it depends on how much horsepower you are making. However once you use block guards, or close the deck on a honda engine, you basically just turned your car into a Drag only application. Close deck blocks don't do well sprint racing, road racing, etc. From experience they hold too much heat in the engine and does not allow to cool down fast enough for long spirited driving like road racing. As far as drag applications, they are what you want for high boost, high horsepower, 1 pass, kind of racing.
i'm not saying it's a bad idea. Paul knows what he's doing. I'm just telling you from the experience that I have... Most of the engines I build really get put to the test. They don't just do a couple of freeway passes or a pass down the drag strip. They often times get driven hard for hours pinging the rev limiter non stop around a road course.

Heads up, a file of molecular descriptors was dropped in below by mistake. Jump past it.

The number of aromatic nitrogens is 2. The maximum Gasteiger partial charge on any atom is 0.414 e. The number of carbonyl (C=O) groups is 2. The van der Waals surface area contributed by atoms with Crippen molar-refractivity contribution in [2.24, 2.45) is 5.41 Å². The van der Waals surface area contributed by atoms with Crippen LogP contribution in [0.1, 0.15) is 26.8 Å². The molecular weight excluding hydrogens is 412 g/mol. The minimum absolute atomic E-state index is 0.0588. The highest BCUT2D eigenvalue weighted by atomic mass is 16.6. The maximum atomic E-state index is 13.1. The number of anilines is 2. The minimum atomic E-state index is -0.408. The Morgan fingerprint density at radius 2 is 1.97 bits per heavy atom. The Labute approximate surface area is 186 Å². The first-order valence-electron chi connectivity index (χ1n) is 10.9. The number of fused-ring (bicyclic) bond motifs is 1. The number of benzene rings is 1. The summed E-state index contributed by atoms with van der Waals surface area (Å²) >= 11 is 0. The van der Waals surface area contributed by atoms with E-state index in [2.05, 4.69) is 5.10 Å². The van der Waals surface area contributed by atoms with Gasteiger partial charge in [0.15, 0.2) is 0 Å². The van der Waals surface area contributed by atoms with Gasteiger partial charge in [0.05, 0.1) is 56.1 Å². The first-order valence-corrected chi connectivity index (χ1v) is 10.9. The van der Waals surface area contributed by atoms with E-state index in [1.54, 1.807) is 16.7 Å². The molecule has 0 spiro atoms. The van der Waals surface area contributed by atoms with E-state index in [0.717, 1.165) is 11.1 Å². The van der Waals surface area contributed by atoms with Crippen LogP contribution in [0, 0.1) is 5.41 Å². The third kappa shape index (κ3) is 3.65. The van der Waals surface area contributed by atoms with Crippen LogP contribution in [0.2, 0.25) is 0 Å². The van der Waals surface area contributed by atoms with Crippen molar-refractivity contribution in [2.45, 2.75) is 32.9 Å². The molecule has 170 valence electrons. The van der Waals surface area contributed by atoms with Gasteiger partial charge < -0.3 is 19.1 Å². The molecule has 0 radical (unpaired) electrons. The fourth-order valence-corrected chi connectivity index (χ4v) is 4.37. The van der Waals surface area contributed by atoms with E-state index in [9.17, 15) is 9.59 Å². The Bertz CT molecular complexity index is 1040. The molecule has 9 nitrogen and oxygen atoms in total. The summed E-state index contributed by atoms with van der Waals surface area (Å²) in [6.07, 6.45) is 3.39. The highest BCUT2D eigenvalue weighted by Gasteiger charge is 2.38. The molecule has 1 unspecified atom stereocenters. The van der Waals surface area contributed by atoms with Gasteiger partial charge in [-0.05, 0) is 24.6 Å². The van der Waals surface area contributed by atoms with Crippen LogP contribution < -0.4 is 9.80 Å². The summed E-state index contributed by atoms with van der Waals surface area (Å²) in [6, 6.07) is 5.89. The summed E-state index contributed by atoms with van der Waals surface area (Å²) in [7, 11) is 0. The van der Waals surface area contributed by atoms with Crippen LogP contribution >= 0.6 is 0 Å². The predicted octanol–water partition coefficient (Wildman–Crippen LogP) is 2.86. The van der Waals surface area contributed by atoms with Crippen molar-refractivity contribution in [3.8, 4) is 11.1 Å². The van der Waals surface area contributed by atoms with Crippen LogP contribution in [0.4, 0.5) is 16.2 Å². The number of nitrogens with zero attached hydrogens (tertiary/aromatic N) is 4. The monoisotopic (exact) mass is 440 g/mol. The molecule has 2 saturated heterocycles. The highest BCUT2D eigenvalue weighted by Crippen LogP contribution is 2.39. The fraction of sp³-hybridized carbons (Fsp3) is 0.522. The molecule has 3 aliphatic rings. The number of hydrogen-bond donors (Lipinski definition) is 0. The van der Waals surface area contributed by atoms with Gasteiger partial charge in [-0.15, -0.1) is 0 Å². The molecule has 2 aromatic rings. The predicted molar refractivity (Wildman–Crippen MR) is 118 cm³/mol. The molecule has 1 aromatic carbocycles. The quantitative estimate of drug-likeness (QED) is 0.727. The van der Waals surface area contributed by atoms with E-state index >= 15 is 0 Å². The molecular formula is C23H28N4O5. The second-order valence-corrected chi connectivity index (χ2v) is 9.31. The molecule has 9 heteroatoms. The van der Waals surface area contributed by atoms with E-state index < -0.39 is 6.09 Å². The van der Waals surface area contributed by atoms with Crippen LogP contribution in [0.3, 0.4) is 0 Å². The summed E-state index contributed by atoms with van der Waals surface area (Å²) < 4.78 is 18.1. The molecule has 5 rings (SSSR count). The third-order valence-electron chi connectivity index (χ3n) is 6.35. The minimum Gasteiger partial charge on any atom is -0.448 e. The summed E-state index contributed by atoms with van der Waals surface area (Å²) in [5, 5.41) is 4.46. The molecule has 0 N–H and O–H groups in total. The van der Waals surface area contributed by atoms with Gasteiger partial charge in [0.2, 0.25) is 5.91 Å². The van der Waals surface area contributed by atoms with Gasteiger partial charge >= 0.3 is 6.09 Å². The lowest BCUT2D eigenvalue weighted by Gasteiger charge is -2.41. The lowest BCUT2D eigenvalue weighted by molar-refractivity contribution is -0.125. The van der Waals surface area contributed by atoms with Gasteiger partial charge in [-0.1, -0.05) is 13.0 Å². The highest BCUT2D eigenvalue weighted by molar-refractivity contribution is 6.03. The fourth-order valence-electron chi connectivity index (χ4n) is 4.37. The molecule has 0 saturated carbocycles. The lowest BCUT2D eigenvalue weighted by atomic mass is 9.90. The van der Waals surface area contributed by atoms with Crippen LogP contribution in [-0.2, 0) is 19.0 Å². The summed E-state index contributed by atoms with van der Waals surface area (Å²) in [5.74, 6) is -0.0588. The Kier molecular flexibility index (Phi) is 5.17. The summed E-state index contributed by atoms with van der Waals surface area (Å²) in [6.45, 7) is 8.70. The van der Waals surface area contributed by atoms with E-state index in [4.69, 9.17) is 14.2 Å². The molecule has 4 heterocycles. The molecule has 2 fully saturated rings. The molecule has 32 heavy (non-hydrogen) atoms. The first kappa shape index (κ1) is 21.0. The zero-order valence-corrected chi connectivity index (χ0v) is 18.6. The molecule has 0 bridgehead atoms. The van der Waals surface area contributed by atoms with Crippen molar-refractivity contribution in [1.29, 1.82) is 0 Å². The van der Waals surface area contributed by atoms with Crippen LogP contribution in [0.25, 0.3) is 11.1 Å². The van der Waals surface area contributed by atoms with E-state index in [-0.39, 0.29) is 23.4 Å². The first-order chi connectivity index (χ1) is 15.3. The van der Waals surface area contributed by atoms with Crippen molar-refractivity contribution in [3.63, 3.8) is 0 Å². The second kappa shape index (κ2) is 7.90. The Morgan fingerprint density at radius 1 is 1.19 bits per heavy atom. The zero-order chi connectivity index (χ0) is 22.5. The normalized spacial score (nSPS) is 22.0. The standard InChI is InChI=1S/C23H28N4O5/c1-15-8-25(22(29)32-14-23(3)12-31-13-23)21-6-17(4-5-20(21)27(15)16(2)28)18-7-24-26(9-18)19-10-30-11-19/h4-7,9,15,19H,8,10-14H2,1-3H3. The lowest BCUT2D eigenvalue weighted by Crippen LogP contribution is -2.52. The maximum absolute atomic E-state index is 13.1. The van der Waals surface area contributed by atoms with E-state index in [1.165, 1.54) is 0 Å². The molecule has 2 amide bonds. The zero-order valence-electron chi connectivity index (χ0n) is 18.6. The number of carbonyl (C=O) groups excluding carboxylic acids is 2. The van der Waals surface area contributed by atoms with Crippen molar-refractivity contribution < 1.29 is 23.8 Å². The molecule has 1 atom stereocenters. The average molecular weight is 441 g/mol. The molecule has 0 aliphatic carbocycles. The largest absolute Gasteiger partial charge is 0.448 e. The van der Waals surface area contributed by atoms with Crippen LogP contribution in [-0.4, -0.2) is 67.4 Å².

These guys with sand rails, you gotta remember, they aren't building a street car. They are building a toy to go fast. You're comparing apples to oranges if you are thinking that would be something to compare to.
Just like Formula 1, Nascar, and than your funny drag cars. All their engines are built differently. They all have life expectancies. They aren't built to last long. They are built to get the job done and thats it. When the season or event is over, they put in a new engine.
Now if you're planning to boost 20+lbs, make over 500whp, 500ftlbs. Than yes, sleeve the block. As far as longevity and reliability, throw that out the window.
I have a J35 that makes over 330whp, and over 300ftlbs of torque naturally aspirated. It's a open deck, sleeved, with pistons and rods. I beat the crap out of the engine. I broke it in on the dyno and at the track. I put about 10,000 miles on the engine so far, 8,000 of it was at the race track... It's still running strong.
block guards should only be used id the block is to be torn down a season or two after. the have been proven to oval cylinders and if they are not welded in you chance it dropping. block post or MID's ftw!